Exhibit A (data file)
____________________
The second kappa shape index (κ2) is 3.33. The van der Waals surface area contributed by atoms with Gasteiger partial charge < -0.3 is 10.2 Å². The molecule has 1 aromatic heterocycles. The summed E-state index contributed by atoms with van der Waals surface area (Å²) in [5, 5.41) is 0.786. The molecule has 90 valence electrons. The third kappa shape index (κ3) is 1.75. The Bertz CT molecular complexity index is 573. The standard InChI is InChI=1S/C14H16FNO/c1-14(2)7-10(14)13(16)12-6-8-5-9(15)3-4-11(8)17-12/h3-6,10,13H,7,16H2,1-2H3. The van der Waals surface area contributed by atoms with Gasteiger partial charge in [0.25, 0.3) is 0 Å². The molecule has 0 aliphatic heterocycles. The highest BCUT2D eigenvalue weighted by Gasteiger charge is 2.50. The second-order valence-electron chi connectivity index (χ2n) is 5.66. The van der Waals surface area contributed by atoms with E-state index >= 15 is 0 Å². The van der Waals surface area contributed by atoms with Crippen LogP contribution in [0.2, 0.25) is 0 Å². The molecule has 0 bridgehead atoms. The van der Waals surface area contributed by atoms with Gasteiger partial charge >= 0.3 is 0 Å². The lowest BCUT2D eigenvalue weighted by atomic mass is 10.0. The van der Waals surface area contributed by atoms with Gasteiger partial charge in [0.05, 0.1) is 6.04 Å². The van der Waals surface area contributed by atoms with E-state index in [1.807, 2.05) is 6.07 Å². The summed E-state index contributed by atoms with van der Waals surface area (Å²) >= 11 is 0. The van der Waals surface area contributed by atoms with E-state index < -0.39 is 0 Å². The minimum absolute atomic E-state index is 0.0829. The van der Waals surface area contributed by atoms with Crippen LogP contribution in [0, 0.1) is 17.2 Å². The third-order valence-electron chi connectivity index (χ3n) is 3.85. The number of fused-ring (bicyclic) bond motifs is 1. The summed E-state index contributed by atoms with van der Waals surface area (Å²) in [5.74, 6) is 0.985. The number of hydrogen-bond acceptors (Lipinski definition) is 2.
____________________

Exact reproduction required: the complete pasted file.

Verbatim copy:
The second kappa shape index (κ2) is 3.33. The van der Waals surface area contributed by atoms with Gasteiger partial charge < -0.3 is 10.2 Å². The molecule has 1 aromatic heterocycles. The summed E-state index contributed by atoms with van der Waals surface area (Å²) in [5, 5.41) is 0.786. The molecule has 90 valence electrons. The third kappa shape index (κ3) is 1.75. The Bertz CT molecular complexity index is 573. The standard InChI is InChI=1S/C14H16FNO/c1-14(2)7-10(14)13(16)12-6-8-5-9(15)3-4-11(8)17-12/h3-6,10,13H,7,16H2,1-2H3. The van der Waals surface area contributed by atoms with Gasteiger partial charge in [0.25, 0.3) is 0 Å². The molecule has 0 aliphatic heterocycles. The highest BCUT2D eigenvalue weighted by Gasteiger charge is 2.50. The second-order valence-electron chi connectivity index (χ2n) is 5.66. The van der Waals surface area contributed by atoms with E-state index >= 15 is 0 Å². The van der Waals surface area contributed by atoms with Crippen LogP contribution in [0.2, 0.25) is 0 Å². The molecule has 0 bridgehead atoms. The van der Waals surface area contributed by atoms with Gasteiger partial charge >= 0.3 is 0 Å². The lowest BCUT2D eigenvalue weighted by atomic mass is 10.0. The van der Waals surface area contributed by atoms with Gasteiger partial charge in [0.05, 0.1) is 6.04 Å². The van der Waals surface area contributed by atoms with E-state index in [1.807, 2.05) is 6.07 Å². The summed E-state index contributed by atoms with van der Waals surface area (Å²) >= 11 is 0. The van der Waals surface area contributed by atoms with E-state index < -0.39 is 0 Å². The minimum absolute atomic E-state index is 0.0829. The van der Waals surface area contributed by atoms with Crippen LogP contribution in [0, 0.1) is 17.2 Å². The third-order valence-electron chi connectivity index (χ3n) is 3.85. The number of fused-ring (bicyclic) bond motifs is 1. The summed E-state index contributed by atoms with van der Waals surface area (Å²) in [5.74, 6) is 0.985. The number of hydrogen-bond acceptors (Lipinski definition) is 2.